I use Word, and came to learn more about it during the next few weeks than I had learned in the previous ten years. Mirror margins; unusual line spacing (1.15 is perfect); section breaks; justification; headers and footers, and (aargh!) page numbering; kerning (a word I’d not even heard of before); tracking; font sizes and types and licences (who knew you needed a licence to use certain fonts?—not me); embedding fonts; converting to print-ready pdf.

After days, probably a week or more, of running up blind alleys and cursing and threatening to throw my laptop out of the window, I produced a pdf that kdp’s automated system seemed to like.

It was then I returned to Ingram’s specifications, better equipped to understand them, and realised their requirements were not the same as kdp’s, were more stringent and I would need a differently formatted file to upload to Ingram. Bugger!

After more fiddling and fussing, more trial and error, more turning the air blue, I settled on a template for all my paperbacks that satisfies the requirements of both kdp and Ingram. (Tip: follow Ingram’s guidelines—they work for kdp, but that doesn’t hold true the other way around.) The dimensions are noted for future use in a notebook I keep handy because you can bet your bottom dollar I’ll have forgotten how to do it next time I need to format for paperback.

Covers

Probably the steepest learning curve of all, and one where I’ve yet to attain the summit and start down the other side. For my e-books, I’ve either purchased premade covers, designed basic covers myself (using Canva) or, for a more professional look, my brother has helped me out by designing them for me in Photoshop. However, I wanted to go the whole hog and become completely self-sufficient. This meant not having to rely on the goodwill of my brother (who is always willing to help, but is himself a busy man) and not having to buy covers elsewhere.

Clearly, I needed to acquire a photo manipulation program and learn how to use it. (This is someone who has never used Photoshop or anything similar, ever.)

Photoshop was a non-starter—it seemed I would have to pay an annual subscription to use it. No, thanks. I wanted something I could pay for once and would do the job. It didn’t matter that I wouldn’t receive fancy upgrades; chances are, I wouldn’t know how to use the new features anyway.

Over to my brother, who recommended a reasonably priced (around £50) program—Affinity—that should do what I needed it to and, more importantly for me, only required that one-off payment.

Then I began to try to work out manually the required size of the covers; more particularly, the spine widths—different requirements, again, for kdp and Ingram. Oh, boy. I still have the workings; they look like the jottings of some maths genius devising a formula for proving homological conjectures in commutative algebra*.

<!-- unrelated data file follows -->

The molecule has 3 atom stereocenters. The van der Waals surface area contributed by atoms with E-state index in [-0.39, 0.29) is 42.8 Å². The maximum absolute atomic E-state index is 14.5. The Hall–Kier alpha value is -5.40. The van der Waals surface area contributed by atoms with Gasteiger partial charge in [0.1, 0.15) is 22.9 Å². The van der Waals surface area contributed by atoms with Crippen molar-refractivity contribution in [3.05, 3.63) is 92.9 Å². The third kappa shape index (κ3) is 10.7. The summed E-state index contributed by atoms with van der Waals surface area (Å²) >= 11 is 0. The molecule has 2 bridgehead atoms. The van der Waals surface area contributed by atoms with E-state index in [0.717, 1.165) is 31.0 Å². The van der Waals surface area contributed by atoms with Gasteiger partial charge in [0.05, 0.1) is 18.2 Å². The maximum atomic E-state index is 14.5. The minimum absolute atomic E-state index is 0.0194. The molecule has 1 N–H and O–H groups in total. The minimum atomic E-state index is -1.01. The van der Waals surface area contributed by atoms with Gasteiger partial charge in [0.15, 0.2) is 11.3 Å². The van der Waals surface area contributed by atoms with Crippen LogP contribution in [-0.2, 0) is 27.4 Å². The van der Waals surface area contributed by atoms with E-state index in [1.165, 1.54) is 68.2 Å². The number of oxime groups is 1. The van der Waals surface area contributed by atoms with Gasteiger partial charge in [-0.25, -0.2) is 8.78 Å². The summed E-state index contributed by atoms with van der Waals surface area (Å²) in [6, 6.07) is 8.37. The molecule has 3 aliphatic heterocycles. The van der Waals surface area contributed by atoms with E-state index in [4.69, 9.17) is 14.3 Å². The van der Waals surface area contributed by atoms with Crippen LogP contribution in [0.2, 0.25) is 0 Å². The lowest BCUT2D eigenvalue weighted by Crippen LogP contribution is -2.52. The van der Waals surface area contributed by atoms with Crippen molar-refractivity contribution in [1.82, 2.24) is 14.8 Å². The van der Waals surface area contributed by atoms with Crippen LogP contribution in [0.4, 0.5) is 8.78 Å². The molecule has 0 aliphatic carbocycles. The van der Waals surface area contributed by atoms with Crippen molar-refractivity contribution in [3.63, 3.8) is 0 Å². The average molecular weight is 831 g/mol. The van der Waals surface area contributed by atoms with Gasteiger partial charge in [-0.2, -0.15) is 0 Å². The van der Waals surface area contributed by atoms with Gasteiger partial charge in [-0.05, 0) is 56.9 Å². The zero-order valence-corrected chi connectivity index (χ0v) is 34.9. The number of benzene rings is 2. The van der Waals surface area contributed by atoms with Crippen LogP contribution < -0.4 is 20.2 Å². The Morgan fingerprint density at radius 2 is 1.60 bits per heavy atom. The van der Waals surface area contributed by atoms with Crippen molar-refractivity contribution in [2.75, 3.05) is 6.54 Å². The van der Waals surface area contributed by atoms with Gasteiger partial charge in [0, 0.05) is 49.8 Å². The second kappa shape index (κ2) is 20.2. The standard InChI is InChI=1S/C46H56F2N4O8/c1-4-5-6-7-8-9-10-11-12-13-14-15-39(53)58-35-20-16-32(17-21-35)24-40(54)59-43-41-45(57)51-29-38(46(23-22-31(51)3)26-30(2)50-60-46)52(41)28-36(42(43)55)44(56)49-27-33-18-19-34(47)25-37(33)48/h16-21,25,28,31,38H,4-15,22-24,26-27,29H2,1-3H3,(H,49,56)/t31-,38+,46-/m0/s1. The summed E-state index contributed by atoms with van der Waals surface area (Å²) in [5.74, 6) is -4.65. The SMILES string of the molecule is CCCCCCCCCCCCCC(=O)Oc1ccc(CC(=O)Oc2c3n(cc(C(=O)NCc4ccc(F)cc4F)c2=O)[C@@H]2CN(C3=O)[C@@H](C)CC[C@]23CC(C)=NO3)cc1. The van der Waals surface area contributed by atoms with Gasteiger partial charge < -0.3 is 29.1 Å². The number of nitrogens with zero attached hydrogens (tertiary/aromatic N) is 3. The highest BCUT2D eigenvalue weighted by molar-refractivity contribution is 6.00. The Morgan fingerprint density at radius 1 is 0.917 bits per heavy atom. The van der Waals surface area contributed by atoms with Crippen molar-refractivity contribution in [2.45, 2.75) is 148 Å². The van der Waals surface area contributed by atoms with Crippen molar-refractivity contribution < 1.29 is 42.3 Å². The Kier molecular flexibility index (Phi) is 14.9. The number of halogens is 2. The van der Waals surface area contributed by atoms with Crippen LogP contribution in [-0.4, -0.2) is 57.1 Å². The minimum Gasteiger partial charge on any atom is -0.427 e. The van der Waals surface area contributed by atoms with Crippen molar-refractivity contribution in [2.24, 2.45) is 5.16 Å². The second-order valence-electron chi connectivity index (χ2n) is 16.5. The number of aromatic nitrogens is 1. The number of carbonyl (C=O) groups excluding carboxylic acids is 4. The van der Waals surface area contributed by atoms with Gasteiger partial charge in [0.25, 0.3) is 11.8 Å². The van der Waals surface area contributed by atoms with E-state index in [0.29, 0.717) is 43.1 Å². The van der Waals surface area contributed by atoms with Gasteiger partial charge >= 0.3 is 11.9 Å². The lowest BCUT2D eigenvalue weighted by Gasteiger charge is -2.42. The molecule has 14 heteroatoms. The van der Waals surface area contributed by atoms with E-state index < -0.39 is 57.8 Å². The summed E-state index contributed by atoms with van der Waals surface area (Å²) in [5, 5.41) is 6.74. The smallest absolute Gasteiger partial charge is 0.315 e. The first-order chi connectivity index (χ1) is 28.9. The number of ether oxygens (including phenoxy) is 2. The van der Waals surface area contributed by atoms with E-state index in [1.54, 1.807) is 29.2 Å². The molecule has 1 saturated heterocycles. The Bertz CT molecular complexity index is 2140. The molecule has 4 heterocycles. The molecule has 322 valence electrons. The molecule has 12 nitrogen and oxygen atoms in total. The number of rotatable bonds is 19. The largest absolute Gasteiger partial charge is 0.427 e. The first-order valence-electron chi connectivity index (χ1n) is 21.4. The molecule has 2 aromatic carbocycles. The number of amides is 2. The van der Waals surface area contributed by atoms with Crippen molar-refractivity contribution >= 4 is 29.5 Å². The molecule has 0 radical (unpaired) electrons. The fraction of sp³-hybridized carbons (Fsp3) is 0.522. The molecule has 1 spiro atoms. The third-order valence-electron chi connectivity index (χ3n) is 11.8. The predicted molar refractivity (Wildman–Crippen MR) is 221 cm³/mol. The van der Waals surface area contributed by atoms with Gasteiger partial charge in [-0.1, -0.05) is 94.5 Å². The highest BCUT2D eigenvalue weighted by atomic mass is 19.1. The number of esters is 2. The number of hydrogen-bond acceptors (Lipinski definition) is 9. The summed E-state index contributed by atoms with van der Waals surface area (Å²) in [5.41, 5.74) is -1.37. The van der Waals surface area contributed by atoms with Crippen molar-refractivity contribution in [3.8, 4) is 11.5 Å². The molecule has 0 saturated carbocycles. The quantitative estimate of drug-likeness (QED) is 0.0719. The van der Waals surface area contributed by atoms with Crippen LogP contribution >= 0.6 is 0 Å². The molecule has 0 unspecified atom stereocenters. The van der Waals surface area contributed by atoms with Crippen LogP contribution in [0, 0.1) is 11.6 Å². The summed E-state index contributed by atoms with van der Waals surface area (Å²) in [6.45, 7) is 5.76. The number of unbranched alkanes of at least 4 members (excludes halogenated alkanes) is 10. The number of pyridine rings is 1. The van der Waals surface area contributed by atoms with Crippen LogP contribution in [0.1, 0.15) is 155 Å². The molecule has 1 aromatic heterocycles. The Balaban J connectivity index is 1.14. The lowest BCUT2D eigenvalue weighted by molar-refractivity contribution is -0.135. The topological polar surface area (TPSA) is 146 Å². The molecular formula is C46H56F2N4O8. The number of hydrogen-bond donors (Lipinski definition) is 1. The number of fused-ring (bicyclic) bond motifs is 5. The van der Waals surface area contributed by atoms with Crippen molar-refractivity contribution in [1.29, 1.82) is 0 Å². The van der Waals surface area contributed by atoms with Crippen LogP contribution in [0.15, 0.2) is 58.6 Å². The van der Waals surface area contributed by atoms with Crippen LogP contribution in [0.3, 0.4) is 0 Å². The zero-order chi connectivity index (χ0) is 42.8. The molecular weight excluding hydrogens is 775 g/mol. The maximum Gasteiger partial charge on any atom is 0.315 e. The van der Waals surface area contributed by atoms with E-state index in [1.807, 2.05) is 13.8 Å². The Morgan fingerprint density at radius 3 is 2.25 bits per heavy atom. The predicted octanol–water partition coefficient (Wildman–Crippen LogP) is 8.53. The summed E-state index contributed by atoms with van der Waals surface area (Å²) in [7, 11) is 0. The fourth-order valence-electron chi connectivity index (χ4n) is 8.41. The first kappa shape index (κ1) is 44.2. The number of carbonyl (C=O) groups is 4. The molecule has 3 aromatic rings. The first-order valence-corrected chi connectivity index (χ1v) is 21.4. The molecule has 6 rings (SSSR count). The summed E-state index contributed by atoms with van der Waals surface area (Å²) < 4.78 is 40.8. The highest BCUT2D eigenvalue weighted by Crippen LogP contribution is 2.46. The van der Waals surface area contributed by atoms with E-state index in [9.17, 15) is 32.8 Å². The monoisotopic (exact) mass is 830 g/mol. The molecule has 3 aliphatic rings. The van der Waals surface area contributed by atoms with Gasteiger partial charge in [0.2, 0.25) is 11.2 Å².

I began to despair—I was running out of enthusiasm and hadn’t even opened my new program—and vented to bruv, who again came to the rescue. “Why don’t you download a cover template?” he enquired. A what? There are templates? Of course there are. Both Amazon and Ingram provide templates. You merely insert the dimensions of the book and number of pages—Ingram also needs the ISBN to produce a template.

So I was up and running. All I needed to do now was learn how to use the new program. Again, oh, boy. Probably another post’s worth in itself. Suffice it to say here, I managed to produce six covers in time to meet the end-of-June deadline. I’ve included photos of them—they are the kdp proof copies, thus the stupid ‘not for resale’ band around them. They’re not the greatest (due solely to my limitations, not Affinity’s) and a few of them are in dire need of improvement. Trouble is, Ingram also charges for making changes to covers and manuscripts so I’m going to wait until it next runs a free promotion before swapping the covers for improved versions.

Barcodes

At one point, I was stressing about how to produce the barcode that appears on the back of paperback books. There was no need to worry—the Ingram cover template includes the necessary barcode; kdp adds it following submission of the final cover.

Pricing

The final conundrum, and one which I’m not convinced I’ve solved. I was ready to publish my paperbacks, but had no idea how much to charge for them. And Ingram’s guidance rabbited on about retailer discounts and returns and other stuff I didn’t understand. I ended up asking about pricing in the Writers’ Café on kboards and was pointed to the blog post of a knowledgeable and well-respected member of the kboards community. I can do no better than share the link to her post: here.